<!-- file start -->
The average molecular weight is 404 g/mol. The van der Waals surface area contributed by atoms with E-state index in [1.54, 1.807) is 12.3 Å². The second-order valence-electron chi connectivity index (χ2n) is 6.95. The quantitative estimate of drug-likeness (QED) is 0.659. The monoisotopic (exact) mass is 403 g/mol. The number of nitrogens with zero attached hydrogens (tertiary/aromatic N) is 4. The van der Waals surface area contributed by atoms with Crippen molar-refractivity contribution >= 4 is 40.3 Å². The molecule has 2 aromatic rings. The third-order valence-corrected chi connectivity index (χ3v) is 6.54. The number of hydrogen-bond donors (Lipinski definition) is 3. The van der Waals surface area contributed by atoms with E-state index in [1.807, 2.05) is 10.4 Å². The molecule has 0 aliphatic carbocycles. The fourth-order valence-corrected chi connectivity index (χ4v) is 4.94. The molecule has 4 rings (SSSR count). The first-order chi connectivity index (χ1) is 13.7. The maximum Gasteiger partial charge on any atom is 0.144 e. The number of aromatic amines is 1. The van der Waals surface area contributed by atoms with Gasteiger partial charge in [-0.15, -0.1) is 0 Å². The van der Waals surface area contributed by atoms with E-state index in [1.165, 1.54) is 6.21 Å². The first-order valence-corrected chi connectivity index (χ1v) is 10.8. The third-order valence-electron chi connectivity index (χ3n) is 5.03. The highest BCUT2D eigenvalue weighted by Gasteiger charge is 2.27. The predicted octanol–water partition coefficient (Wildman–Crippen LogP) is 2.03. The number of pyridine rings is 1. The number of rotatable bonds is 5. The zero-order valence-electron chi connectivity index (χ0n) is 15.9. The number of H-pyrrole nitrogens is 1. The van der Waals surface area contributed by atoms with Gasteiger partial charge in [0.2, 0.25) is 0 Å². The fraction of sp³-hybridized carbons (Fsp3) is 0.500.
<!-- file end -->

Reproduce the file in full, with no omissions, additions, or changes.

The average molecular weight is 404 g/mol. The van der Waals surface area contributed by atoms with E-state index in [1.54, 1.807) is 12.3 Å². The second-order valence-electron chi connectivity index (χ2n) is 6.95. The quantitative estimate of drug-likeness (QED) is 0.659. The monoisotopic (exact) mass is 403 g/mol. The number of nitrogens with zero attached hydrogens (tertiary/aromatic N) is 4. The van der Waals surface area contributed by atoms with Crippen molar-refractivity contribution >= 4 is 40.3 Å². The molecule has 2 aromatic rings. The third-order valence-corrected chi connectivity index (χ3v) is 6.54. The number of hydrogen-bond donors (Lipinski definition) is 3. The van der Waals surface area contributed by atoms with E-state index in [1.807, 2.05) is 10.4 Å². The molecule has 0 aliphatic carbocycles. The fourth-order valence-corrected chi connectivity index (χ4v) is 4.94. The molecule has 4 rings (SSSR count). The first-order chi connectivity index (χ1) is 13.7. The maximum Gasteiger partial charge on any atom is 0.144 e. The number of aromatic amines is 1. The van der Waals surface area contributed by atoms with Gasteiger partial charge in [-0.15, -0.1) is 0 Å². The van der Waals surface area contributed by atoms with E-state index in [1.165, 1.54) is 6.21 Å². The first-order valence-corrected chi connectivity index (χ1v) is 10.8. The third-order valence-electron chi connectivity index (χ3n) is 5.03. The highest BCUT2D eigenvalue weighted by Gasteiger charge is 2.27. The predicted octanol–water partition coefficient (Wildman–Crippen LogP) is 2.03. The number of pyridine rings is 1. The number of rotatable bonds is 5. The zero-order valence-electron chi connectivity index (χ0n) is 15.9. The number of H-pyrrole nitrogens is 1. The van der Waals surface area contributed by atoms with Gasteiger partial charge in [0.2, 0.25) is 0 Å². The fraction of sp³-hybridized carbons (Fsp3) is 0.500.